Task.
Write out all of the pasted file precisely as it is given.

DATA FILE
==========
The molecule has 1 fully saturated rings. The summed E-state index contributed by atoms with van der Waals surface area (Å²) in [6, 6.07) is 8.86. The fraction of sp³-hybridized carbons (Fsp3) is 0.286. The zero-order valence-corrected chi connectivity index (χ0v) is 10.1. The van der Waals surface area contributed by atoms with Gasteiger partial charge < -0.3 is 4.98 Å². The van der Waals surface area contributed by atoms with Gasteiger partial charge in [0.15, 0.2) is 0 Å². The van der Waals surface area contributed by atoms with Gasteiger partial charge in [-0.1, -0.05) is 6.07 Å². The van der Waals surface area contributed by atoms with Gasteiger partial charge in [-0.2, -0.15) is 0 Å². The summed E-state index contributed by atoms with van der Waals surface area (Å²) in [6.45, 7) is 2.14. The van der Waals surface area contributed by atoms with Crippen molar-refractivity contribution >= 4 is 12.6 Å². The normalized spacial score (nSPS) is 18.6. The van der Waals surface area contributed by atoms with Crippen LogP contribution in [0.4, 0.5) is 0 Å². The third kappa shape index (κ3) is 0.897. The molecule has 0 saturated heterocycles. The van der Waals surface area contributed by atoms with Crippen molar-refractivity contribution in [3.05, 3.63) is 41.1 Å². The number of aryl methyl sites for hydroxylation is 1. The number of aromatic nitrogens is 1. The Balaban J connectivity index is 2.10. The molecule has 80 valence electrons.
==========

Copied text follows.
The molecule has 1 fully saturated rings. The summed E-state index contributed by atoms with van der Waals surface area (Å²) in [6, 6.07) is 8.86. The fraction of sp³-hybridized carbons (Fsp3) is 0.286. The zero-order valence-corrected chi connectivity index (χ0v) is 10.1. The van der Waals surface area contributed by atoms with Gasteiger partial charge < -0.3 is 4.98 Å². The van der Waals surface area contributed by atoms with Gasteiger partial charge in [0.15, 0.2) is 0 Å². The van der Waals surface area contributed by atoms with Gasteiger partial charge in [-0.1, -0.05) is 6.07 Å². The van der Waals surface area contributed by atoms with Gasteiger partial charge in [-0.2, -0.15) is 0 Å². The summed E-state index contributed by atoms with van der Waals surface area (Å²) in [6.45, 7) is 2.14. The van der Waals surface area contributed by atoms with Crippen molar-refractivity contribution >= 4 is 12.6 Å². The normalized spacial score (nSPS) is 18.6. The van der Waals surface area contributed by atoms with Crippen LogP contribution in [0.4, 0.5) is 0 Å². The third kappa shape index (κ3) is 0.897. The molecule has 0 saturated heterocycles. The van der Waals surface area contributed by atoms with Crippen molar-refractivity contribution in [3.05, 3.63) is 41.1 Å². The number of aryl methyl sites for hydroxylation is 1. The number of aromatic nitrogens is 1. The Balaban J connectivity index is 2.10. The molecule has 80 valence electrons.